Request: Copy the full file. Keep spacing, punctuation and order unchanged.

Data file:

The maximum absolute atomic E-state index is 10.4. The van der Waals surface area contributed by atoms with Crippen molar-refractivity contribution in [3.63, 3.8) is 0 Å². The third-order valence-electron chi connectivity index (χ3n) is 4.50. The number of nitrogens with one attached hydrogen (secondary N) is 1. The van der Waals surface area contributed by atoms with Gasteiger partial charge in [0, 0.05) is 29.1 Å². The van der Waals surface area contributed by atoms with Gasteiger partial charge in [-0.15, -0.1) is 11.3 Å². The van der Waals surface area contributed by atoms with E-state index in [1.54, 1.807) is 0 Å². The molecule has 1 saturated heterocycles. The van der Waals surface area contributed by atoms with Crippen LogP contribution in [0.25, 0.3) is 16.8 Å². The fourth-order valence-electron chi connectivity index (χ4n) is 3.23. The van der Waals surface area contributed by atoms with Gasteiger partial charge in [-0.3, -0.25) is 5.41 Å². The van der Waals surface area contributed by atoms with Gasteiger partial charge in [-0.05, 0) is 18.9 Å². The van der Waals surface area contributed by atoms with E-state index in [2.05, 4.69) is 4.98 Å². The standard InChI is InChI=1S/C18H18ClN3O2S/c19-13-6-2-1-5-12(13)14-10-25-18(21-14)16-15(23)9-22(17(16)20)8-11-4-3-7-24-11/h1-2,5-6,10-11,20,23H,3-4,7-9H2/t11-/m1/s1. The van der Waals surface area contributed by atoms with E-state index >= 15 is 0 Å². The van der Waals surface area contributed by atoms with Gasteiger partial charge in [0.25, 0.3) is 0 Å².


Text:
The maximum absolute atomic E-state index is 10.4. The van der Waals surface area contributed by atoms with Crippen molar-refractivity contribution in [3.63, 3.8) is 0 Å². The third-order valence-electron chi connectivity index (χ3n) is 4.50. The number of nitrogens with one attached hydrogen (secondary N) is 1. The van der Waals surface area contributed by atoms with Gasteiger partial charge in [0, 0.05) is 29.1 Å². The van der Waals surface area contributed by atoms with Gasteiger partial charge in [-0.15, -0.1) is 11.3 Å². The van der Waals surface area contributed by atoms with E-state index in [1.54, 1.807) is 0 Å². The molecule has 1 saturated heterocycles. The van der Waals surface area contributed by atoms with Crippen LogP contribution in [0.25, 0.3) is 16.8 Å². The fourth-order valence-electron chi connectivity index (χ4n) is 3.23. The van der Waals surface area contributed by atoms with Gasteiger partial charge in [-0.3, -0.25) is 5.41 Å². The van der Waals surface area contributed by atoms with Gasteiger partial charge in [-0.05, 0) is 18.9 Å². The van der Waals surface area contributed by atoms with E-state index in [2.05, 4.69) is 4.98 Å². The standard InChI is InChI=1S/C18H18ClN3O2S/c19-13-6-2-1-5-12(13)14-10-25-18(21-14)16-15(23)9-22(17(16)20)8-11-4-3-7-24-11/h1-2,5-6,10-11,20,23H,3-4,7-9H2/t11-/m1/s1. The van der Waals surface area contributed by atoms with E-state index >= 15 is 0 Å². The van der Waals surface area contributed by atoms with Gasteiger partial charge in [0.25, 0.3) is 0 Å².